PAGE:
account of the "customs and habits of this extraordinary man."
Gainsborough's love for his art was remarkable. He was ever remarking to
those about him any peculiarity of countenance, accidental combination
of figures, effects of light and shade, in skies, in streets, and in
company. If he met a character he liked, he would send him home to his
house. He brought into his painting-room stumps of trees, weeds, &c. He
even formed models of landscapes on his table, composed of broken
stones, dried herbs, and pieces of looking-glass, which, magnified,
became rocks, trees, and water. Most of this is the common routine of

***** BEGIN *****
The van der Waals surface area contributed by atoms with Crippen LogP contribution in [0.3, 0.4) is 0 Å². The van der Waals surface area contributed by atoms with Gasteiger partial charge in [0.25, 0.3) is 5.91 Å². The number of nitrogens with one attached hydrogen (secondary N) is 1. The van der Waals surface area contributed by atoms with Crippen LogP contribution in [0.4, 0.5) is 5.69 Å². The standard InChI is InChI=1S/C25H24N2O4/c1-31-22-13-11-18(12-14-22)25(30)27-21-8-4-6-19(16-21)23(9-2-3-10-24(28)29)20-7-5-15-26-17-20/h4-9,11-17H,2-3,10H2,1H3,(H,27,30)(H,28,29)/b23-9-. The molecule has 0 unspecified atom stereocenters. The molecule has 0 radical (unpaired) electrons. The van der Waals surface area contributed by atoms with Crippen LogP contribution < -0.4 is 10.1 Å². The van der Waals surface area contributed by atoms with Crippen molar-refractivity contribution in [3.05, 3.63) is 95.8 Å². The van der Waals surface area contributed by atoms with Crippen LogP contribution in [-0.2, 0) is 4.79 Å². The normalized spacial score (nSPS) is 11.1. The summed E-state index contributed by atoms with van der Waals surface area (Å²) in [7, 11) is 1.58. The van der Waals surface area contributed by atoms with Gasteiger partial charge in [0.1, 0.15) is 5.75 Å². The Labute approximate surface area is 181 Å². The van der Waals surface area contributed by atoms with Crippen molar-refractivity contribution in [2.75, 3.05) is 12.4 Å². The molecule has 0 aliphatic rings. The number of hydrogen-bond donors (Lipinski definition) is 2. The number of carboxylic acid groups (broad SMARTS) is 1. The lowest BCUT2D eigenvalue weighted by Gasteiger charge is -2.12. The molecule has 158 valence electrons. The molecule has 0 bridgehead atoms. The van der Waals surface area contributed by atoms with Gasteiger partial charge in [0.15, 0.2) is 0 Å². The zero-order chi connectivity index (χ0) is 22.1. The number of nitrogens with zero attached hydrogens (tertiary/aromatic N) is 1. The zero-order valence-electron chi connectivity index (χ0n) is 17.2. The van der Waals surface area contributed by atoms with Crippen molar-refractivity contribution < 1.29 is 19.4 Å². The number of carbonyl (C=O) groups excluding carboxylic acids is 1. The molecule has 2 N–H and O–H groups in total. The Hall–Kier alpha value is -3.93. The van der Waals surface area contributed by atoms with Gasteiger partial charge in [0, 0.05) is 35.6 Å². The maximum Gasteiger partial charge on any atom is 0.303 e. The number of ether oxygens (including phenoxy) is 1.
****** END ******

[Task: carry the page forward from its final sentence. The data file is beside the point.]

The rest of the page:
every artist's life; the modelling his landscapes in the manner
mentioned, Sir Joshua himself seems to speak doubtingly about. It in
fact shows, that in Gainsborough there was a poverty of invention; his
scenes are of the commonest kind, such as few would stop to admire in
nature; and, when we consider the wonderful variety that nature did
present to him, it is strange that his sketches and compositions should
have been so devoid of beauty. He was in the habit of painting by night,
a practice which Reynolds recommends, and thought it must have been the
practice of Titian and Coreggio. He might have mentioned the portrait of
Michael Angelo with the candle in his cap and a mallet in his hand.
Gainsborough was ambitious of attaining excellence, regardless of
riches. The style chosen by Gainsborough did not require that he should
go out of his own country. No argument is to be drawn from thence, that
travelling is not desirable for those who choose other walks of
art--knowing that "the language of the art must be learned somewhere,"